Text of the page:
Sending Directions

Supposing that the ‘end’ I decided to work for was to speak a certain sentence, I would start in the same way as before and (I) inhibit any immediate response to the stimulus to speak the sentence, (2) project in their sequence the directions for the primary control which I had reasoned out as being best for the purpose of bringing about the new and improved use of myself in speaking, and (3) continue to project these directions until I believed I was sufficiently au fait with them to employ them or the purpose of gaining my end and speaking the sentence. (The Use of the Self 1932, p. 45)

 

Sending directions is a mental activity of a particular kind which has an effect on the particular parts of the body involved in those directions. One example is Alexander’s primary directions, ‘Let the neck be free to let the head go forward and up to lengthen and widen the back’, which, expressed slightly differently (and using the concept of inhibition) implies inhibiting the tendency to contract the neck and compress the spine. However, it can be much more than just physical.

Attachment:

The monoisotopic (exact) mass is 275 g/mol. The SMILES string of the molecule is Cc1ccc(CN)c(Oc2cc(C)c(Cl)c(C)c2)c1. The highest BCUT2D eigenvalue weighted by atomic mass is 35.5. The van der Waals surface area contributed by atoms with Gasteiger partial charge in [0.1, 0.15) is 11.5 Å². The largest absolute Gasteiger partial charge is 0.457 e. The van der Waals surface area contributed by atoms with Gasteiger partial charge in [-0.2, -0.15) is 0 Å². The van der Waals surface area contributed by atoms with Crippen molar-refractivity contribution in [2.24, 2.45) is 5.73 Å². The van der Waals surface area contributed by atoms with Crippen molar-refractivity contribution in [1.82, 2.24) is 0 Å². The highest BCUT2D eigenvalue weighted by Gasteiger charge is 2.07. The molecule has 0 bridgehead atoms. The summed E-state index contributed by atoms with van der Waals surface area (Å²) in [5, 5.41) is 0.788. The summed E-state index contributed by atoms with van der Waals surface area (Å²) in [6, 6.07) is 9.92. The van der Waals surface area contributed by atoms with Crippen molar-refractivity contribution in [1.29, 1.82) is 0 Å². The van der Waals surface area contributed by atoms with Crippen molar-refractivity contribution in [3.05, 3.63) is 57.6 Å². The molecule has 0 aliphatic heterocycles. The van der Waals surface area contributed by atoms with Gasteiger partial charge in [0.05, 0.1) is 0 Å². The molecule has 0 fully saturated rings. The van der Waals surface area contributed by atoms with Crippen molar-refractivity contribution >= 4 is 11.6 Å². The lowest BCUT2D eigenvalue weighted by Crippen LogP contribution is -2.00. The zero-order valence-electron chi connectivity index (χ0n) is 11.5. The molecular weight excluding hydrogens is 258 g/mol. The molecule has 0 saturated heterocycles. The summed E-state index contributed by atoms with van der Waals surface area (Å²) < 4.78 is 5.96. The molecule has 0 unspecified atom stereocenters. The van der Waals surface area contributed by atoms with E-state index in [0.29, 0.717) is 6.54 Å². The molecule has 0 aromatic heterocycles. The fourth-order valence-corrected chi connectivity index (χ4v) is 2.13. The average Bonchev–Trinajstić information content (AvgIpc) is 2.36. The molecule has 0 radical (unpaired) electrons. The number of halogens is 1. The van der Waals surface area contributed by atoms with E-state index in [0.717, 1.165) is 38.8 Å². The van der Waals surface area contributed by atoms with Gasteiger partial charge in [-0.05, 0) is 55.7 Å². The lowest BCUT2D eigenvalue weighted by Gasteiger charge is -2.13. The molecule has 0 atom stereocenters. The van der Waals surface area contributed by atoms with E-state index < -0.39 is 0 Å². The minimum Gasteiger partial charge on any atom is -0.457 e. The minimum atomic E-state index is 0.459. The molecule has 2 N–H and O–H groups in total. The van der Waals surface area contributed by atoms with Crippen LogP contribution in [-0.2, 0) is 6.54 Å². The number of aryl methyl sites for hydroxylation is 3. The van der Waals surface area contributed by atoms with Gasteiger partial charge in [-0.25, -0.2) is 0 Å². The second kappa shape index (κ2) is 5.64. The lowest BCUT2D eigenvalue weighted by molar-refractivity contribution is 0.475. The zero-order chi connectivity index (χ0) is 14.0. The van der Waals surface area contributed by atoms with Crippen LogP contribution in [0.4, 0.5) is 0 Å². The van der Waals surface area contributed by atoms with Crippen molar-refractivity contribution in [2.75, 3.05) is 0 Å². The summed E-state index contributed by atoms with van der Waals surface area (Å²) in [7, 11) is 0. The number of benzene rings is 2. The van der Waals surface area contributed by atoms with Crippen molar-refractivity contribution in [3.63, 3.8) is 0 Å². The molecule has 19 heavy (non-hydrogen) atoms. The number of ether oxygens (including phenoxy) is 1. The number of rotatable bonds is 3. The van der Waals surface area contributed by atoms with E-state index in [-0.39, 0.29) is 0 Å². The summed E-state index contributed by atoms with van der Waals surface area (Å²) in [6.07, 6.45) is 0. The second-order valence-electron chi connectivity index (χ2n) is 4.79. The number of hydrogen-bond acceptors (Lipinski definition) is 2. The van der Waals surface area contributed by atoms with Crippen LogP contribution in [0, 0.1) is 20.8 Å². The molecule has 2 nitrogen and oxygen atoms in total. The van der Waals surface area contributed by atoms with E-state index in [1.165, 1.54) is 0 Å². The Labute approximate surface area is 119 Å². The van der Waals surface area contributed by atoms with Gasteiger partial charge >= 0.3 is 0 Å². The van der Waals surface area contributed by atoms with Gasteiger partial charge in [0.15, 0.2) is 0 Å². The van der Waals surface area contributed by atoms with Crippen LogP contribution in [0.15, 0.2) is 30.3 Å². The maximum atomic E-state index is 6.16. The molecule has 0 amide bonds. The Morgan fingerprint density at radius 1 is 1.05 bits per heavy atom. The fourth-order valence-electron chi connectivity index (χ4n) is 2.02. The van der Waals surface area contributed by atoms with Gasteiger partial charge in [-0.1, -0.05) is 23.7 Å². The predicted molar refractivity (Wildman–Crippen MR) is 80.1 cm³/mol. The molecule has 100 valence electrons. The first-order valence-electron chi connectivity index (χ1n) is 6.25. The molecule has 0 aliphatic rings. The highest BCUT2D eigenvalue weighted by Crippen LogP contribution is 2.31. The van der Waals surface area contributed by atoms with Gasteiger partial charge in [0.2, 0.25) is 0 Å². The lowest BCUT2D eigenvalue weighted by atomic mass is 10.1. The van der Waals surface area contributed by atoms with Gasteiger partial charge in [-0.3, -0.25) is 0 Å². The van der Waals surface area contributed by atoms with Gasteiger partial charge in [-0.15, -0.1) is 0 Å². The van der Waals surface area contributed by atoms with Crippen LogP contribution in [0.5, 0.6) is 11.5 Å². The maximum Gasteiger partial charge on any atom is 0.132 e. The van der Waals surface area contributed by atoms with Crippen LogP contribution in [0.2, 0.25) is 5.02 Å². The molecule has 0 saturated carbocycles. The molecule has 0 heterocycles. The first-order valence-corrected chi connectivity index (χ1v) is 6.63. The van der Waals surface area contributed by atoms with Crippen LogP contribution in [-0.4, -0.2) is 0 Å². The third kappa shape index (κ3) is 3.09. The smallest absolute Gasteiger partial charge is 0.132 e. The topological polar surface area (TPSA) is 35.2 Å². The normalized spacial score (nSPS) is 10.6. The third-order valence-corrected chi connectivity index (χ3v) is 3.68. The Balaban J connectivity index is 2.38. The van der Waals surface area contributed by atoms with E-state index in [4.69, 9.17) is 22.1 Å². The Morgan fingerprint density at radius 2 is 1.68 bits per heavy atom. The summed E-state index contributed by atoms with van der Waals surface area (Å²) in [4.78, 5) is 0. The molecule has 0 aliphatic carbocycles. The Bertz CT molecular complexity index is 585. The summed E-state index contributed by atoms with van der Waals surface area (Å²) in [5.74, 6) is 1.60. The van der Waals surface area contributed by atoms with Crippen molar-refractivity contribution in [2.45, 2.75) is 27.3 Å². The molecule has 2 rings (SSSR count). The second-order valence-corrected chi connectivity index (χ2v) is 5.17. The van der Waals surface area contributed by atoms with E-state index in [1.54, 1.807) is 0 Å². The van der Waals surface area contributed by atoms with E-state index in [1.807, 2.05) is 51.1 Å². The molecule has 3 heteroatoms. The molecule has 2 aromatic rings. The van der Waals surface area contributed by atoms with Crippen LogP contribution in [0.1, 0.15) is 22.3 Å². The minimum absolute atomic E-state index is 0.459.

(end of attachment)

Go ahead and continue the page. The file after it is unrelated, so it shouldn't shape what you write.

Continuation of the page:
Directing our mind, body and life amounts to projecting something that is larger than us, stretching the envelope of life and changing our entire self and body image. Once we tap into what is beyond, we can tend in that direction without feeling that we must inevitably ‘arrive’ and without fear of failure. 

 

one student said that she ‘had always thought that my body carried me around, not that I carried my body around or that I could control it’. Lessons allowed her to realise ‘how much easier stuff could be if I lengthened myself and how much freer, how much stronger I could be’. 

 

Another student treasures a particular memory: 'the first time I went on a long hill walk shortly after beginning the Alexander Technique, I followed my teacher’s advice to remember “head, neck and back” as I walked and to be conscious of my body throughout the walk.'

 

Being present, being engaged directing ourselves ‘toward’ -allows flexibility and grace, fluidity and adaptability in action and in life.